Interestingly, what researchers did find as a result is that women who stopped hormones due to the WHI report had higher incidence of hip fracture.
Another study, from Yale, extrapolates that more than 91,000 women ages 50 to 59 who had hysterectomies and were not prescribed estrogen died prematurely from cardiovascular disease between 2002 and 2012.
There's a fascinating review of just how botched that initial report was:
Later analysis of WHI data showed these younger women had an absolute risk of 12 adverse events per 10 000 women — less than a third of the risk of adverse events noted among women aged 70 to 79 — as well as fewer cancers, fractures and deaths from any cause compared to the placebo group.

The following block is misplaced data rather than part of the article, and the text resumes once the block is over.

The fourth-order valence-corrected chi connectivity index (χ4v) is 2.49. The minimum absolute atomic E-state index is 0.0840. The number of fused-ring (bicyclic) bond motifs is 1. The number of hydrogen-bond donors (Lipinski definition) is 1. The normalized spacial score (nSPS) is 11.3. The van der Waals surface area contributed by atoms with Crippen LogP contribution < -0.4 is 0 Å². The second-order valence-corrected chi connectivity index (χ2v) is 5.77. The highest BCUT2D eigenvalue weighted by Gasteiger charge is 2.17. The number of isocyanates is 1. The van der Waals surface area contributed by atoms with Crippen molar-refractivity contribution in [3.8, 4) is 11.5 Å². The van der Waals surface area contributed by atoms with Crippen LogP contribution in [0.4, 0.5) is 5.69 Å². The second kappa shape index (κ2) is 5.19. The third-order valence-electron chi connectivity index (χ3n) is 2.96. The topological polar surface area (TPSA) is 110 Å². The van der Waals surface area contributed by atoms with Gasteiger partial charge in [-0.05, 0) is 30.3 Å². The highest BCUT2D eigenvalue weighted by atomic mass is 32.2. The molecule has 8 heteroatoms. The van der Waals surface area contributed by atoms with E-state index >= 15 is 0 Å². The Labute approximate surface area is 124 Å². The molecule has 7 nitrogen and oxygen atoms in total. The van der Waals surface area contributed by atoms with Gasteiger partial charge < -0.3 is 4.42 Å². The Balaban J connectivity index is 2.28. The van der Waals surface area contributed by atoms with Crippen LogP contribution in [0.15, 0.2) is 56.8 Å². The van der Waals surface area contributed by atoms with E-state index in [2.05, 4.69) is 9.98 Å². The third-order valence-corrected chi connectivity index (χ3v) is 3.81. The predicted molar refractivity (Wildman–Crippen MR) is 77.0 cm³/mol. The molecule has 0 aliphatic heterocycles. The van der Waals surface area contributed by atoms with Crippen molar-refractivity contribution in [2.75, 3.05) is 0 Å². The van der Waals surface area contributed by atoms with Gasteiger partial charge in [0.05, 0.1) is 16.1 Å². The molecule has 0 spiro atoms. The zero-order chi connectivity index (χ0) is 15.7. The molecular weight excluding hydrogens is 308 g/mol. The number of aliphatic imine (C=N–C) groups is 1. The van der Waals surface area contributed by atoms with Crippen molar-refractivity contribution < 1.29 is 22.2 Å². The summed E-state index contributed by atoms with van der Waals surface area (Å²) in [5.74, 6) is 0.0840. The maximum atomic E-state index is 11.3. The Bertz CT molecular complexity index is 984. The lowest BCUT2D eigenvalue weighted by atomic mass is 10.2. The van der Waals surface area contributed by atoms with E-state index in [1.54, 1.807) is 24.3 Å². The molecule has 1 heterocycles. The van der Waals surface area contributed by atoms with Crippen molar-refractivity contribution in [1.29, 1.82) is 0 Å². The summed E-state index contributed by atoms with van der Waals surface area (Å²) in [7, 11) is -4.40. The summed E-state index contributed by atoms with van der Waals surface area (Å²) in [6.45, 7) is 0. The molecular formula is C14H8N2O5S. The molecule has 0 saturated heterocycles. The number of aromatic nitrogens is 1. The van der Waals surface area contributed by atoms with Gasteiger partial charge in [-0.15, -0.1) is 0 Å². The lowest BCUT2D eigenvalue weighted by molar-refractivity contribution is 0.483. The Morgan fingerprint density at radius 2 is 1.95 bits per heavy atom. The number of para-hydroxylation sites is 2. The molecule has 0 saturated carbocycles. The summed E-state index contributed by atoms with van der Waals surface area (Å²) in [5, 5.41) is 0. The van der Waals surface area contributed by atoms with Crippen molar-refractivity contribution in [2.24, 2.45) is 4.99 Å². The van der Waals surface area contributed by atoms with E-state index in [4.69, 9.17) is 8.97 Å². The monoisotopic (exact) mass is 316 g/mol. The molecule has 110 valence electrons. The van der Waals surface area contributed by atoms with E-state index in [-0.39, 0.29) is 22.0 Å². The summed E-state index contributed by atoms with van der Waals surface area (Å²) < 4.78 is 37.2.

A pretty good description of the real risk is here:
For example, in 50-60 year-old women taking combination estrogen-progestin therapy, the estimated additional risk of breast cancer is 3 cases per 1000 women on five years of therapy. That is a very small absolute risk. Further, in those 50-60 year-old women taking estrogen alone, it is estimated that there will be 2.5 fewer cases of breast cancer per 1000 women on treatment for five years.
So starting earlier appears to be beneficial and that's without the protections of progesterone and bioidenticals.
Some of the same warnings for stroke, cancer, and blood clots are on the products still (products which are completely different from those studied in the WHI study)
Why are there so many conflicting reports on estradiol safety when the boogeyman of the field (that WHI report) was reversed?
Keep in mind that study involved synthetic horse estrogen (we'll get into that below).
The general message now appears to be HRT is for short term durations of 5-7 years and should not be for general wellness and prevention.
Of course, this is written by male doctors primarily.
Let's dig deeper into other issues to be resolved.